What I think she meant was that she believes in some sort of cosmic retribution or payback. I didn’t ask her to explain the source of her belief system-mostly because I pretty sure she wouldn’t be able to, other than ‘gut instinct.’
It did get me thinking about the smorgasbord of beliefs people walk around with-mostly a mixture of pseudo-science, some religious faith, superstitions and a lot of hoping-for-the-best. Now and then I run into people who “have no faith but science” which really doesn’t explain much. Why? Even the best of the scientists admit that they have no ultimate, verifiable information on how we came to be and why we are here, not to mention the philosophical questions (morals, ethics, afterlife,etc.) that religious faiths do address. It's been said that it takes a leap of faith to think that science has the answer stored up inside it (-don't misunderstand, science has answers but not of this sort). Lewis speaks to this "faith" in this paragraph regarding the accidental production of our universe:
“If the solar system was brought about by an accidental collision, then the appearance of organic life on this planet was also an accident, and the whole evolution of Man was an accident too. If so, then all our present thoughts are mere accidents – the accidental by-product of the movement of atoms. And this holds for the thoughts materialists and astronomers as well as for anyone else’s.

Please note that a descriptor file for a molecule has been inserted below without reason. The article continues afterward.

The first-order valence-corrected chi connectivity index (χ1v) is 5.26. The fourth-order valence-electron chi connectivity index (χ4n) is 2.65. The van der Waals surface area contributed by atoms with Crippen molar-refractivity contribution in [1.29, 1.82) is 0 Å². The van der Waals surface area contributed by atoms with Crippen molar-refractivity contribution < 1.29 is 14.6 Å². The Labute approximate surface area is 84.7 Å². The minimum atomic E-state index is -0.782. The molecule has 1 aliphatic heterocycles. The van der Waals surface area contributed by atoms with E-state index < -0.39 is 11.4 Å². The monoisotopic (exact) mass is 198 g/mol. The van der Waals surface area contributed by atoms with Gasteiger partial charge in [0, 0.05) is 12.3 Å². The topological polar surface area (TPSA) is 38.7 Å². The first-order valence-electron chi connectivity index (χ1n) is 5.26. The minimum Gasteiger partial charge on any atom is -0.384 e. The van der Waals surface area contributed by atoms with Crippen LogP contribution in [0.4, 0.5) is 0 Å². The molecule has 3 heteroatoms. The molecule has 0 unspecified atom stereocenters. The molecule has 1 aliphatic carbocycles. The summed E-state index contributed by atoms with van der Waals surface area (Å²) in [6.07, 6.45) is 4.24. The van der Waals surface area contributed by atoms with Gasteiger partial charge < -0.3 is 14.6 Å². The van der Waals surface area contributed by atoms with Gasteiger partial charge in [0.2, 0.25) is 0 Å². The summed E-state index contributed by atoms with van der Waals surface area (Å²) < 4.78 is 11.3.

But if their thoughts-i.e. of materialism and astronomy-were merely accidental by-products, why should we believe them to be true?
I see no reason for believing that one accident should be able to give me a correct account of all the other accidents.
It’s like expecting that the accidental shape taken by the splash when you upset a milkjug should give you a correct account of how the jug was made and why it was upset.”
- C.S. Lewis, From “Answers to Questions on Christianity”